In the letter to the current President of the Security Council, the lawyers said their investigations had shown conclusively that Brisard had never been commissioned by Ambassador Valdivieso to write a report on terrorism. The lawyers demanded that the Council contact Brisard and require him forthwith to “remove from his website all representations that the report was published by or with the authority of the UN, and to publish on his website a correction withdrawing his false claim that the report was prepared with the authority of the UN.”
Ambassador Valdivieso says he never met Brisard and that it was absolutely false that he had commissioned Brisard on a personal or official basis to write a report on terrorism. “Brisard has been asserting that in my capacity as president of the Security Council, I asked him to present a report on terrorism. I personally never met or spoke to Mr. Brisard, whose conduct and attitude have been deceitful and marked by the intention to mislead. He has used the name of the UN and also mine to try to validate and promote reports that very likely have little significant value,” Valdivieso said.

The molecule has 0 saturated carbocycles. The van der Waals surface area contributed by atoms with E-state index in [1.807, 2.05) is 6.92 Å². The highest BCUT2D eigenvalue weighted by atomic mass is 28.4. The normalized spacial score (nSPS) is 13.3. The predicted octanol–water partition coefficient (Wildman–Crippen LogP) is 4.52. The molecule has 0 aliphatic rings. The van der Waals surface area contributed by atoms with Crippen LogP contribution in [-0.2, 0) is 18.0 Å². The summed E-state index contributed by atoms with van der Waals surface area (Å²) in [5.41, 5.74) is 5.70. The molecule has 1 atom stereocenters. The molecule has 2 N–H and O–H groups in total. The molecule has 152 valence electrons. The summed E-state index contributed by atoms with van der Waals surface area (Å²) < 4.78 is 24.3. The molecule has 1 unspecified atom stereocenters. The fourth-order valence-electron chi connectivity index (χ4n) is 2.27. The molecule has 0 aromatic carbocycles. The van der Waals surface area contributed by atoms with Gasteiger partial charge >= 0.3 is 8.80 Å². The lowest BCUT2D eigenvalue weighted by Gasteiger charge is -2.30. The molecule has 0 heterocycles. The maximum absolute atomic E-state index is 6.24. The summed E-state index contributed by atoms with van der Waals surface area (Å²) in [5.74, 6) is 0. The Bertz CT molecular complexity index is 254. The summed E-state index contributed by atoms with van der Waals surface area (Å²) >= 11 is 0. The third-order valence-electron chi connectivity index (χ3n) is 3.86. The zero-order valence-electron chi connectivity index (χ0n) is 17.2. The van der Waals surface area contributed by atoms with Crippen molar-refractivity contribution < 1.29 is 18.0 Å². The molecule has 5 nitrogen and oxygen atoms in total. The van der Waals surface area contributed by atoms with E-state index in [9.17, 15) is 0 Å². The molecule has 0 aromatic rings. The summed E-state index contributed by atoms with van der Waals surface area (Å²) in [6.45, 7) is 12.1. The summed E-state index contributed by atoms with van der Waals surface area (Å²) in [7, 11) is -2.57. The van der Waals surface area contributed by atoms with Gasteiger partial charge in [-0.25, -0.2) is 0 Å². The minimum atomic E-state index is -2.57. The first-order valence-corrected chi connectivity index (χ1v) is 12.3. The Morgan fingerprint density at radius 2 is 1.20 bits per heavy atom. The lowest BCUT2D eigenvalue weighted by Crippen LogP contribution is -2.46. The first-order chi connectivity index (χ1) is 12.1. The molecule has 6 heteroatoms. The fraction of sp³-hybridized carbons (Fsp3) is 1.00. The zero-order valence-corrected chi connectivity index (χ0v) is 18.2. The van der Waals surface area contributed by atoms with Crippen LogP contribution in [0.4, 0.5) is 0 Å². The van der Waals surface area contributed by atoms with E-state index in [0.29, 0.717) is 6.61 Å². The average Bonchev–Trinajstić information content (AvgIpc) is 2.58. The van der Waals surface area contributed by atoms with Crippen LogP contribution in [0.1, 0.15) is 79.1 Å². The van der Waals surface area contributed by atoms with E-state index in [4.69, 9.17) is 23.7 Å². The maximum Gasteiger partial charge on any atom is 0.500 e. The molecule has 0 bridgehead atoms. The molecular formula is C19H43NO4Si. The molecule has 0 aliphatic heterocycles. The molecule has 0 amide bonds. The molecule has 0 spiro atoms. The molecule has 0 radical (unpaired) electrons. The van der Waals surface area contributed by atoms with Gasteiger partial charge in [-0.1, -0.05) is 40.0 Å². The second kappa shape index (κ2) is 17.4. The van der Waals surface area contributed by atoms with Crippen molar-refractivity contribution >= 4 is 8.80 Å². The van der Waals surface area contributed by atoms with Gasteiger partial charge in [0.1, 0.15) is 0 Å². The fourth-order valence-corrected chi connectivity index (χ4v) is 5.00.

According to Valdivieso, one of his assistants was approached by a man named Damien Peres. Peres mentioned Brisard in connection with a lawsuit that he — Peres — had handled on behalf of the families affected by Sept. 11 attacks. Peres volunteered to provide information on the financing of terrorism and in June 2002, Brisard came to New York and gave the ambassador’s assistant a report which supposedly has been submitted to the US Congress.
Valdivieso said media reports then began circulating about a report “commissioned” by the Security Council or by the Council president. The UN has on several occasions confirmed that no such commission was issued and that Brisard’s claim was false.